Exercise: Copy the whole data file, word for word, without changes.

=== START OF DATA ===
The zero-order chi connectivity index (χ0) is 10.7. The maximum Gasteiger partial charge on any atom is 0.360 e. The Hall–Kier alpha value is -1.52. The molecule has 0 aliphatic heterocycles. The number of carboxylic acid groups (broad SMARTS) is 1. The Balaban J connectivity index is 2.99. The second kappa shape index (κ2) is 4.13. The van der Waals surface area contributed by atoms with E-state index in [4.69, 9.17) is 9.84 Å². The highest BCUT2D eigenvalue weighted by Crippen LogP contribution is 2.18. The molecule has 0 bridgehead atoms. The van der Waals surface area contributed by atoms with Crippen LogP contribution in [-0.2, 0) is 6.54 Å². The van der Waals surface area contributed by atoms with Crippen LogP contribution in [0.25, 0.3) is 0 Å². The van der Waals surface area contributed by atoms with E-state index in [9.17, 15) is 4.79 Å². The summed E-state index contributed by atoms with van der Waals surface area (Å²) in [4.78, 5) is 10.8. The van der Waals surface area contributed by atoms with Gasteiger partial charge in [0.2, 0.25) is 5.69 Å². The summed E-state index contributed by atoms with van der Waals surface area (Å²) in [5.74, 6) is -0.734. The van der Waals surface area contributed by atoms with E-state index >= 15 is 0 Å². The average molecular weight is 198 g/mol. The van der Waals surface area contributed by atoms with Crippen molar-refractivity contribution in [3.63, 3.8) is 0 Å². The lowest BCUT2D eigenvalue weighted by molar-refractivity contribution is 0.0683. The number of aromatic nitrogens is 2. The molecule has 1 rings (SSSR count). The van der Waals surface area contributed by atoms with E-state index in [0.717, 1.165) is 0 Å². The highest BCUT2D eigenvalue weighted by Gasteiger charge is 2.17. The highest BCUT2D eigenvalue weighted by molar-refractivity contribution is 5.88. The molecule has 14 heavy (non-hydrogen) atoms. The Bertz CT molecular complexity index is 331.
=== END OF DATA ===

The zero-order chi connectivity index (χ0) is 10.7. The maximum Gasteiger partial charge on any atom is 0.360 e. The Hall–Kier alpha value is -1.52. The molecule has 0 aliphatic heterocycles. The number of carboxylic acid groups (broad SMARTS) is 1. The Balaban J connectivity index is 2.99. The second kappa shape index (κ2) is 4.13. The van der Waals surface area contributed by atoms with E-state index in [4.69, 9.17) is 9.84 Å². The highest BCUT2D eigenvalue weighted by Crippen LogP contribution is 2.18. The molecule has 0 bridgehead atoms. The van der Waals surface area contributed by atoms with Crippen LogP contribution in [-0.2, 0) is 6.54 Å². The van der Waals surface area contributed by atoms with Crippen LogP contribution in [0.25, 0.3) is 0 Å². The van der Waals surface area contributed by atoms with E-state index in [9.17, 15) is 4.79 Å². The summed E-state index contributed by atoms with van der Waals surface area (Å²) in [4.78, 5) is 10.8. The van der Waals surface area contributed by atoms with Gasteiger partial charge in [0.2, 0.25) is 5.69 Å². The summed E-state index contributed by atoms with van der Waals surface area (Å²) in [5.74, 6) is -0.734. The van der Waals surface area contributed by atoms with E-state index >= 15 is 0 Å². The average molecular weight is 198 g/mol. The van der Waals surface area contributed by atoms with Crippen molar-refractivity contribution in [3.63, 3.8) is 0 Å². The lowest BCUT2D eigenvalue weighted by molar-refractivity contribution is 0.0683. The number of aromatic nitrogens is 2. The molecule has 1 rings (SSSR count). The van der Waals surface area contributed by atoms with E-state index in [0.717, 1.165) is 0 Å². The highest BCUT2D eigenvalue weighted by Gasteiger charge is 2.17. The highest BCUT2D eigenvalue weighted by molar-refractivity contribution is 5.88. The molecule has 14 heavy (non-hydrogen) atoms. The Bertz CT molecular complexity index is 331.